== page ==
Used as standing rigging on virtually all sailboats.
1 x 19 wire is also well suited for guying and push-pull applications where very little bending is required.
It has become very popular in architectural applications such as railings on stairs, decks, and balconies.
1 x 19 wire rope has more metallic cross-sectional area and thicker wires than either 7 x 7 or 7 x 19 constructions, which makes it the strongest, but also the least flexible, of these 3 common braids.
• 316 stainless steel alloy provides increased corrosion resistance at the cost of some strength
• Price is per foot; full spools are 500 ft
• Note: BL (nominal breaking strength) and weight (lb/100 ft) are approximate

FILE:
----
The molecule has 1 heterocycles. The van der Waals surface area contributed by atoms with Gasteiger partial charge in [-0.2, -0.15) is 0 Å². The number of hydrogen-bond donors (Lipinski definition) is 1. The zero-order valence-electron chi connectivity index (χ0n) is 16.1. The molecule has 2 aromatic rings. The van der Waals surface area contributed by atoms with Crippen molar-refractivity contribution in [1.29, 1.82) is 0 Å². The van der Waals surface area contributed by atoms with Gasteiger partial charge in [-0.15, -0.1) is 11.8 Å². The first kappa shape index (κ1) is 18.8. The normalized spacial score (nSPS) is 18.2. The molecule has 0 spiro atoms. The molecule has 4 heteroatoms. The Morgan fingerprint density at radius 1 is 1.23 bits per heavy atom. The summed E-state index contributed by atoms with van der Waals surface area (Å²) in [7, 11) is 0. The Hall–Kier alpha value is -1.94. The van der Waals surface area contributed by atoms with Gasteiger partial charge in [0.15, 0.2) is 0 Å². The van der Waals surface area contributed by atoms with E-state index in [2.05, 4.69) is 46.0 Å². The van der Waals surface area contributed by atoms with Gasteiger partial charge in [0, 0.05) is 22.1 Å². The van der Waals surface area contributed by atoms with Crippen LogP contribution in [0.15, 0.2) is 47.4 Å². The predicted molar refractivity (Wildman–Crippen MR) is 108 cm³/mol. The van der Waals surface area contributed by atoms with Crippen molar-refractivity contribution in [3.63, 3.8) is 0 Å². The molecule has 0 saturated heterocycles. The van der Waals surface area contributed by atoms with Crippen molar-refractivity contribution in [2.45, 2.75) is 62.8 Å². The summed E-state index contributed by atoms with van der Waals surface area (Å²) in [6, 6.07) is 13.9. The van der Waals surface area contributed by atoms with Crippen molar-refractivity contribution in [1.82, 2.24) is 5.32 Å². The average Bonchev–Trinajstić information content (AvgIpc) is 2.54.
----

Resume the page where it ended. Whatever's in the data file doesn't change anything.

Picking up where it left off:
• Rule of thumb is for the application load not to exceed 20% of the breaking load
Heavy on the technical side...
Which alloy to choose?
If you have a choice between the most common marine stainless steel alloys — 304 and 316 — which should you choose?
304* is the stronger (by about 15%) and more economical of the two alloys commonly used for rigging. In the middle range of corrosion resistance provided by stainless steels, it is often used for rigging on boats in cooler climates, like the Pacific Northwest of the United States.
316 stainless steel alloy provides increased corrosion resistance at the cost of some strength. It is the alloy of choice for rigging — especially in tropical climates where higher temperatures and saltwater combine to make corrosion a significant concern.
*304 stainless steel is also referred to as "18/8", denoting its 18% chromium and 8% nickel components.
316 alloy adds 2 -3% molybdenum to the basic 304 formulation to increase resistance to pitting caused by chlorides.
Reference: ASM Specialty Handbook - Stainless Steels; ASM International, 1994